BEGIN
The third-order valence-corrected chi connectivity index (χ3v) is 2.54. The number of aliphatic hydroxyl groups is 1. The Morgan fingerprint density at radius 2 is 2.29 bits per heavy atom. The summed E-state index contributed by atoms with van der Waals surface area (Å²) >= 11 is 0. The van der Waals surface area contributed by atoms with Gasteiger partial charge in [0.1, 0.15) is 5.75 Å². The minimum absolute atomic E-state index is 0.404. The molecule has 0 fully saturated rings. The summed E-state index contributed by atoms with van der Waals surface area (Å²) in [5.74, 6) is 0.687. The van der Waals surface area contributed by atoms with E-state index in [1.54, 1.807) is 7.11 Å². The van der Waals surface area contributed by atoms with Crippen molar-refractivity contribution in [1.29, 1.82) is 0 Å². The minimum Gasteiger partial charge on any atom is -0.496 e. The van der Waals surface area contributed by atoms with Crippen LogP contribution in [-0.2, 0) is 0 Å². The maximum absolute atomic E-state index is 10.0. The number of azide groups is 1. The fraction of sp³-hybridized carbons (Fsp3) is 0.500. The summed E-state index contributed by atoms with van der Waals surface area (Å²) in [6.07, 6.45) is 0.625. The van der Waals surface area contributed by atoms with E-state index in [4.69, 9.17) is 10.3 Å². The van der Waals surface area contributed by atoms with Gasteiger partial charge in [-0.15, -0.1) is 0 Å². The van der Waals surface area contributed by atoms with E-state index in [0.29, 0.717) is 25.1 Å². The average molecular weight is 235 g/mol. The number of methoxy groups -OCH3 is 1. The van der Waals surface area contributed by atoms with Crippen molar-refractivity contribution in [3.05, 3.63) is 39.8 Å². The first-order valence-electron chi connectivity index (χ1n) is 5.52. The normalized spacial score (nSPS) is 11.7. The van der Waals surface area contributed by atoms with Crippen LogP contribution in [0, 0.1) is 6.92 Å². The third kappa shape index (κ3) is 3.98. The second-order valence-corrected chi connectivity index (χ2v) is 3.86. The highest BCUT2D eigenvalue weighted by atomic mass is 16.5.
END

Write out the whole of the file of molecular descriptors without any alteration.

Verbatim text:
The third-order valence-corrected chi connectivity index (χ3v) is 2.54. The number of aliphatic hydroxyl groups is 1. The Morgan fingerprint density at radius 2 is 2.29 bits per heavy atom. The summed E-state index contributed by atoms with van der Waals surface area (Å²) >= 11 is 0. The van der Waals surface area contributed by atoms with Gasteiger partial charge in [0.1, 0.15) is 5.75 Å². The minimum absolute atomic E-state index is 0.404. The molecule has 0 fully saturated rings. The summed E-state index contributed by atoms with van der Waals surface area (Å²) in [5.74, 6) is 0.687. The van der Waals surface area contributed by atoms with E-state index in [1.54, 1.807) is 7.11 Å². The van der Waals surface area contributed by atoms with Crippen molar-refractivity contribution in [1.29, 1.82) is 0 Å². The minimum Gasteiger partial charge on any atom is -0.496 e. The van der Waals surface area contributed by atoms with Crippen LogP contribution in [-0.2, 0) is 0 Å². The maximum absolute atomic E-state index is 10.0. The number of azide groups is 1. The fraction of sp³-hybridized carbons (Fsp3) is 0.500. The summed E-state index contributed by atoms with van der Waals surface area (Å²) in [6.07, 6.45) is 0.625. The van der Waals surface area contributed by atoms with E-state index in [4.69, 9.17) is 10.3 Å². The van der Waals surface area contributed by atoms with Gasteiger partial charge in [-0.15, -0.1) is 0 Å². The van der Waals surface area contributed by atoms with E-state index in [0.29, 0.717) is 25.1 Å². The average molecular weight is 235 g/mol. The number of methoxy groups -OCH3 is 1. The van der Waals surface area contributed by atoms with Crippen molar-refractivity contribution in [3.05, 3.63) is 39.8 Å². The first-order valence-electron chi connectivity index (χ1n) is 5.52. The normalized spacial score (nSPS) is 11.7. The van der Waals surface area contributed by atoms with Crippen LogP contribution in [0, 0.1) is 6.92 Å². The third kappa shape index (κ3) is 3.98. The second-order valence-corrected chi connectivity index (χ2v) is 3.86. The highest BCUT2D eigenvalue weighted by atomic mass is 16.5.